Employers have tried to raise co-payment terms, limited number of medical benefits, and become selective of which hospitals their employees can seek healthcare. All to manage their group medical costs when the next renewal comes. Image Credit: Shutterstock

Dubai: Will UAE and Gulf employers drop more benefits from their group medical insurance as inflationary costs start to bite deeper?

At the start of this year, some businesses did offset higher costs by trying to pay lower on their annual group insurance costs. It’s a strategy laden with risk as employers keep battling to retain key talent – and not have to lose them to competition willing to pay more and do better on incentives.

“Insurance buyers will already be aware of the need for careful cost management, as workplaces feel the effect of general inflation on businesses and employees,” said Julio Garcia-Villalon, Benefits Leader in Middle East and Africa at Mercer Marsh. “They will also need to ask careful questions of insurers to understand the full extent of aspects of coverage such as mental health support and digital innovation.”

Managing this can be quite a balancing act. Through recent years, group medical insurance covers have seen the individuals having to pay up to 20 per cent on a co-payment basis. And they also find that their latest insurance cover no longer allows them to seek consultation or treatment at their regular hospital or clinic.

Employers elsewhere in the region are also experimenting with how much they can save on group insurance. The Mercer Marsh survey found 44 per cent of organizations across MEA would consider reducing coverage to manage costs.

“The knock-on effects of COVID-19 on cost, coverage, claims and plan management are clear in these findings,” said Garcia-Villalon.

These are the main findings from the Mercer Marsh survey:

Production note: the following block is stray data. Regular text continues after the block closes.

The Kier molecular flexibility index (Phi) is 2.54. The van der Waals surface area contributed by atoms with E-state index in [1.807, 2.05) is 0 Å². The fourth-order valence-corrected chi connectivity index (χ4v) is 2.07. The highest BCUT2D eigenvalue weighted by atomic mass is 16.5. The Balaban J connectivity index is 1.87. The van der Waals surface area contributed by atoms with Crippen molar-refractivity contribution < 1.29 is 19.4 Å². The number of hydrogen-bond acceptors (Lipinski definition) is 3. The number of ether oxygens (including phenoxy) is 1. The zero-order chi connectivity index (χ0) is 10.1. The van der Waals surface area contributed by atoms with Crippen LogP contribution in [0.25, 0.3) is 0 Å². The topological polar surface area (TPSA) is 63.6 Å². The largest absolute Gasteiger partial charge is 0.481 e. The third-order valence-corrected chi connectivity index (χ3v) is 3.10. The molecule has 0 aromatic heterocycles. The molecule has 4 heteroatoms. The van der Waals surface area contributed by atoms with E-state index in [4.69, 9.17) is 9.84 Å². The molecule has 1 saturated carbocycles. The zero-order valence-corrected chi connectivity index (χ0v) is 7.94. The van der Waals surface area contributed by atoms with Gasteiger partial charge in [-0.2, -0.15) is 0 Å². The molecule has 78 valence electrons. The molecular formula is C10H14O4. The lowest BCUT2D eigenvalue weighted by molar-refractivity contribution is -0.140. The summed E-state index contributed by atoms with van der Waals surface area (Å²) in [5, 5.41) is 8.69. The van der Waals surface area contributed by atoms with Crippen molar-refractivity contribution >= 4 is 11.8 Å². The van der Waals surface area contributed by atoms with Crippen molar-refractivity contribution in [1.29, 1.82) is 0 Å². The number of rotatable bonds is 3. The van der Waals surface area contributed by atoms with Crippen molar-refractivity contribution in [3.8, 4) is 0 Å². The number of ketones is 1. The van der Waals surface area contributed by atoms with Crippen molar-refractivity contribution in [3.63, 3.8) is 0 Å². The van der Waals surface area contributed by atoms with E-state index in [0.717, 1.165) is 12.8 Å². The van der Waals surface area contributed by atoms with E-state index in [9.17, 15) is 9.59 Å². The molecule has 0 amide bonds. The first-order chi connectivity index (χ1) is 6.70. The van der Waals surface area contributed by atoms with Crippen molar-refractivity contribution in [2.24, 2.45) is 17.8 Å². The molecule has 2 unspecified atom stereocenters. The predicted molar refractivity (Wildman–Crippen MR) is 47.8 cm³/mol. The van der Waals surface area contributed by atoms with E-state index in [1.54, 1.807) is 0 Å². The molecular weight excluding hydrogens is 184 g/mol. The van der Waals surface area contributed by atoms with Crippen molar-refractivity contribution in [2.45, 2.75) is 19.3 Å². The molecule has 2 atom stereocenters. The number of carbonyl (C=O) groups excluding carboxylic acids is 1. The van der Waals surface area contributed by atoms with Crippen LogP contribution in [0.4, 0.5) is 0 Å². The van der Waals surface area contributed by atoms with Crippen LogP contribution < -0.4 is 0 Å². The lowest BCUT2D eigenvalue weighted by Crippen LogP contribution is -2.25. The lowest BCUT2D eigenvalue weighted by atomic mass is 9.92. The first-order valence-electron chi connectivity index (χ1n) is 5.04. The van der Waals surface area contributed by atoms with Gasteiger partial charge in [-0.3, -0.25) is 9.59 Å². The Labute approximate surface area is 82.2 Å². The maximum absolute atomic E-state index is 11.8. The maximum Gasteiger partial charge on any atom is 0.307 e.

• Per-person medical cost increases are back to pre-pandemic levels.

The research found the global medical trend rate (the year-over-year cost increase for claims under a medical scheme on a per-person basis) for 2021 was 10.1 per cent. This marks a return to pre-pandemic levels (2019: 9.7 per cent), after a drop to 5.7 per cent during 2020.

Insurers reckon 2022 and 2023 rates will exceed 2019, hitting 12.7 per cent and 12.6 per cent. “Inflation and concerns about other economic shocks will inevitably play a part,” said Garcia-Villalon. “However, other factors such as later-stage diagnoses and increased volume of claims as a result of COVID-19 are significant contributors to medical trend.

“Employers should plan for a higher inflation and medical trend environment, but will need to balance economy and empathy..”

• COVID-19 continues to impact claims experience.

Globally, infection fears are now manifesting themselves through delayed diagnosis. More than half of insurers report seeing more later-stage illness diagnoses in claims due to deferred care.

“Insurers in MEA reported respiratory conditions as the top cause of claim costs in 2021 and one of the three most frequent causes of claims along with diseases of the circulatory system, and endocrine and metabolic diseases,” the official added. “Delayed diagnosis has meant that respiratory conditions and other chronic illnesses are being detected at a later stage, when it is more difficult and costly to treat.”

• Plan modernization

Nearly three quarters insurers now offer a telemedicine service, and should be a permanent part of their provision. In MEA, 31 per cent are including an app to find the right doctor or medical care when and where the user needs it.

• Mental health gaps

Although insurers have increased coverage, 19 per cent of insurers in MEA continue to exclude mental health care. Even among those that do offer cover, less than half are supplying communication on mental topics, like how to access crisis support lines.

• Plan management

Nearly one in ten insurers in MEA are adjusting coverage based on COVID-19 vaccination status, and 22 per cent are treating long-Covid as a pre-existing condition. That will require more rigorous plan management from employers.

“Expense sub-limits and annual/lifetime maximums can unintentionally shift costs onto employees, making care unaffordable,” the report says. “It is therefore important to review plan design annually, keeping the concept of employee affordability front of mind.”